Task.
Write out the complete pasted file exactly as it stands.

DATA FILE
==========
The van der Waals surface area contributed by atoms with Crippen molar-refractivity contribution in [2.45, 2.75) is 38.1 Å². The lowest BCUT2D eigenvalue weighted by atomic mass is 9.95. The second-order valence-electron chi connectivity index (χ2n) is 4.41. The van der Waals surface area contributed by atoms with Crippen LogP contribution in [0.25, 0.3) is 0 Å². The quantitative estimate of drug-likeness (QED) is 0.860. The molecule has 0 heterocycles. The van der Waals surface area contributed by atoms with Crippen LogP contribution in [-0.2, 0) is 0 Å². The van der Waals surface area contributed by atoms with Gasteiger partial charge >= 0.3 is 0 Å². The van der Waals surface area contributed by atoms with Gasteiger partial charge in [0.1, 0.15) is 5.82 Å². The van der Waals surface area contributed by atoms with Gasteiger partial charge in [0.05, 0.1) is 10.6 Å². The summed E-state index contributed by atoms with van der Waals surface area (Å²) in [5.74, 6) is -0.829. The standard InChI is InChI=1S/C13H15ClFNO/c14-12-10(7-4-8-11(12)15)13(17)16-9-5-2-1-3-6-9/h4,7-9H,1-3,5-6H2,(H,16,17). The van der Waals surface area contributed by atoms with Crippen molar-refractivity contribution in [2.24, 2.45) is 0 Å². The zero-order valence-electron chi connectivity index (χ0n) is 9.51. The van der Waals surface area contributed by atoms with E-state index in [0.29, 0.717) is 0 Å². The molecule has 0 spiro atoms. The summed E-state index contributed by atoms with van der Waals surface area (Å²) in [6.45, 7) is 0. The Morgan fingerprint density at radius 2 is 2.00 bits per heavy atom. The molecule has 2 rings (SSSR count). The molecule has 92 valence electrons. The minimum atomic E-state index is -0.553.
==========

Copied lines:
The van der Waals surface area contributed by atoms with Crippen molar-refractivity contribution in [2.45, 2.75) is 38.1 Å². The lowest BCUT2D eigenvalue weighted by atomic mass is 9.95. The second-order valence-electron chi connectivity index (χ2n) is 4.41. The van der Waals surface area contributed by atoms with Crippen LogP contribution in [0.25, 0.3) is 0 Å². The quantitative estimate of drug-likeness (QED) is 0.860. The molecule has 0 heterocycles. The van der Waals surface area contributed by atoms with Crippen LogP contribution in [-0.2, 0) is 0 Å². The van der Waals surface area contributed by atoms with Gasteiger partial charge >= 0.3 is 0 Å². The van der Waals surface area contributed by atoms with Gasteiger partial charge in [0.1, 0.15) is 5.82 Å². The van der Waals surface area contributed by atoms with Gasteiger partial charge in [0.05, 0.1) is 10.6 Å². The summed E-state index contributed by atoms with van der Waals surface area (Å²) in [5.74, 6) is -0.829. The standard InChI is InChI=1S/C13H15ClFNO/c14-12-10(7-4-8-11(12)15)13(17)16-9-5-2-1-3-6-9/h4,7-9H,1-3,5-6H2,(H,16,17). The van der Waals surface area contributed by atoms with Crippen molar-refractivity contribution in [2.24, 2.45) is 0 Å². The zero-order valence-electron chi connectivity index (χ0n) is 9.51. The van der Waals surface area contributed by atoms with E-state index in [0.29, 0.717) is 0 Å². The molecule has 0 spiro atoms. The summed E-state index contributed by atoms with van der Waals surface area (Å²) in [6.45, 7) is 0. The Morgan fingerprint density at radius 2 is 2.00 bits per heavy atom. The molecule has 2 rings (SSSR count). The molecule has 92 valence electrons. The minimum atomic E-state index is -0.553.